36 (bad) arguments for the existence of God August 12, 2010Posted by Ezra Resnick in Logic, Religion.
Tags: Rebecca Newberger Goldstein
In the appendix to her novel 36 Arguments for the Existence of God, Rebecca Newberger Goldstein patiently rebuts all three dozen of them — from The Cosmological Argument to The Argument from the Abundance of Arguments. The fun part is identifying the various logical fallacies underlying the arguments — without a doubt, the best place to find logical fallacies is on the topic of God.
The most common fallacy is that of Using One Mystery to Explain Another (featured in The Cosmological Argument, The Argument from the Hard Problem of Consciousness, The Argument from the Improbable Self, The Argument from Free Will, and The Argument from Mathematical Reality). Unfortunately, merely proclaiming that “God did it!” when faced with a mysterious phenomenon does not dispel the mystery, and adds nothing to our understanding of the universe. Putting a label on something does not mean you have explained it. Such a non-explanation is actually worse than no explanation at all, because it causes people to think they know something that they really don’t (How does consciousness arise? God did it!) — so there’s no motivation for doing the hard work required to actually expand our knowledge.
A related fallacy is that of Arguing from Ignorance: reasoning that since we currently have no explanation for some puzzling phenomenon, it must be attributed to God. The classic example is The Argument from Design — before Darwin, no one could think of a way for complex creatures (such as ourselves) to have come about without a creator. God is still invoked as the default solution to some of today’s mysteries, as in The Argument from the Hard Problem of Consciousness and The Argument from Prodigious Genius. But just as the puzzle of biological complexity has been given a naturalistic solution, there is every reason to expect that we will one day have a much better understanding of many phenomena that now baffle us. In any case, the fact that we do not currently have a natural explanation for something doesn’t mean that there must be a supernatural one.
A slightly more subtle fallacy is that of Wishful Thinking. It’s amazing how many people think that since they wouldn’t want to live in a universe where their existence wasn’t part of some master plan (The Argument from the Intolerability of Insignificance), or where evil deeds go forever unpunished (The Argument from Perfect Justice), or where innocent people suffer for no purpose (The Argument from Suffering) — it somehow follows that the universe cannot be that way. The appropriate response: Grow up.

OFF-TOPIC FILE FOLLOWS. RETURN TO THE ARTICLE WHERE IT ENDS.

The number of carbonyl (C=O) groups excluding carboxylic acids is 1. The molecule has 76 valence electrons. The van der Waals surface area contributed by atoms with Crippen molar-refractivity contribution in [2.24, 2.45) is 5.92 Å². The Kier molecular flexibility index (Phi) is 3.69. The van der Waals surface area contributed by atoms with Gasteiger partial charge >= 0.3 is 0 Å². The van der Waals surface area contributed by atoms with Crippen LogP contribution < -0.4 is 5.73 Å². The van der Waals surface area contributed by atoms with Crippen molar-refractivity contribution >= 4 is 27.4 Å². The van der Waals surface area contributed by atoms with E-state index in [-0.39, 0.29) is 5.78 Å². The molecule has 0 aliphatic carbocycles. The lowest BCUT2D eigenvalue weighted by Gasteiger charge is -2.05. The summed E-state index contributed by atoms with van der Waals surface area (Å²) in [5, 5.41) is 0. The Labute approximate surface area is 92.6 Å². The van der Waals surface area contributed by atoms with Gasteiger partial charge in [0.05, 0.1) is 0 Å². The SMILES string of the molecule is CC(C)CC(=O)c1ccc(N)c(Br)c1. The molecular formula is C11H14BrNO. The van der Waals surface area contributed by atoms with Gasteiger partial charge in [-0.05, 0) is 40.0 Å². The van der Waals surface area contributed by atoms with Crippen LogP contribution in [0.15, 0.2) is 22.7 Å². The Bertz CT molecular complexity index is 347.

By the way, it’s important to notice that the vast majority of arguments for the existence of God do not deal with the specific God of any particular religion, and even those few that do (like The Argument from Miracles and The Argument from Holy Books) can be used to support many contradictory religions. So even if one of the arguments did work, religious people would still have all their work ahead of them if they wish to justify the belief that God wrote some particular book, or that he cares what we eat or whom we sleep with. Furthermore, even if the universe was created by a God who continues to take an interest in our affairs, it would not follow that we ought to worship him and obey his every command (e.g., executing homosexuals). For explaining how things are, God is superfluous, and for determining how things ought to be, God is irrelevant: no miracle or magic book can absolve us from the responsibility of thinking for ourselves. As Goldstein writes in response to The Argument from the Upward Curve of History (crediting God for the spread of democracy, freedom and human rights despite natural selection’s favoring “survival of the fittest”):
Though our species has inherited traits of selfishness and aggression, we have inherited capacities for empathy, reasoning, and learning from experience as well. We have also developed language, and with it a means to pass on the lessons we have learned from history. And so humankind has slowly reasoned its way toward a broader and more sophisticated understanding of morality, and more effective institutions for keeping peace. We make moral progress as we do scientific progress, through reasoning, experimentation, and the rejection of failed alternatives.
Primary among those failed alternatives are magical thinking and dogmatic adherence to tradition — which encourage people to accept bad arguments.